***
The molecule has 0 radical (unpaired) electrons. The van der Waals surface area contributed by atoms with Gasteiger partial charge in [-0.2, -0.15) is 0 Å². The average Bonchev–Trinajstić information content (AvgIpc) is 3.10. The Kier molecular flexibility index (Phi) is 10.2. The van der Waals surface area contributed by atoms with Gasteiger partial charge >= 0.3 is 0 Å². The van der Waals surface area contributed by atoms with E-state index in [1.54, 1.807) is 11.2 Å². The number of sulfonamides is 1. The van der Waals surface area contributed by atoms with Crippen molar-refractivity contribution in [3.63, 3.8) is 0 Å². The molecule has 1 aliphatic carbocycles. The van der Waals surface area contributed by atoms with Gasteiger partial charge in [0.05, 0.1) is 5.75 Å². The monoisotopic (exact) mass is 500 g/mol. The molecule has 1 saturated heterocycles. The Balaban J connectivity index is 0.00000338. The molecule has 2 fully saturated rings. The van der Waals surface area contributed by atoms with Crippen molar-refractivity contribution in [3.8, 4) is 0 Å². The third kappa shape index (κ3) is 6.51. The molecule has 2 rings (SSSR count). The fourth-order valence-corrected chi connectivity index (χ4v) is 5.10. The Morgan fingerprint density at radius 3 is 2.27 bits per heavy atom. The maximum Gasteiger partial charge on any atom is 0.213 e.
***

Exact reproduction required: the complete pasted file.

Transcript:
The molecule has 0 radical (unpaired) electrons. The van der Waals surface area contributed by atoms with Gasteiger partial charge in [-0.2, -0.15) is 0 Å². The average Bonchev–Trinajstić information content (AvgIpc) is 3.10. The Kier molecular flexibility index (Phi) is 10.2. The van der Waals surface area contributed by atoms with Gasteiger partial charge >= 0.3 is 0 Å². The van der Waals surface area contributed by atoms with E-state index in [1.54, 1.807) is 11.2 Å². The number of sulfonamides is 1. The van der Waals surface area contributed by atoms with Crippen molar-refractivity contribution in [3.63, 3.8) is 0 Å². The molecule has 1 aliphatic carbocycles. The van der Waals surface area contributed by atoms with Gasteiger partial charge in [0.05, 0.1) is 5.75 Å². The monoisotopic (exact) mass is 500 g/mol. The molecule has 1 saturated heterocycles. The Balaban J connectivity index is 0.00000338. The molecule has 2 fully saturated rings. The van der Waals surface area contributed by atoms with Crippen molar-refractivity contribution in [3.8, 4) is 0 Å². The third kappa shape index (κ3) is 6.51. The molecule has 2 rings (SSSR count). The fourth-order valence-corrected chi connectivity index (χ4v) is 5.10. The Morgan fingerprint density at radius 3 is 2.27 bits per heavy atom. The maximum Gasteiger partial charge on any atom is 0.213 e.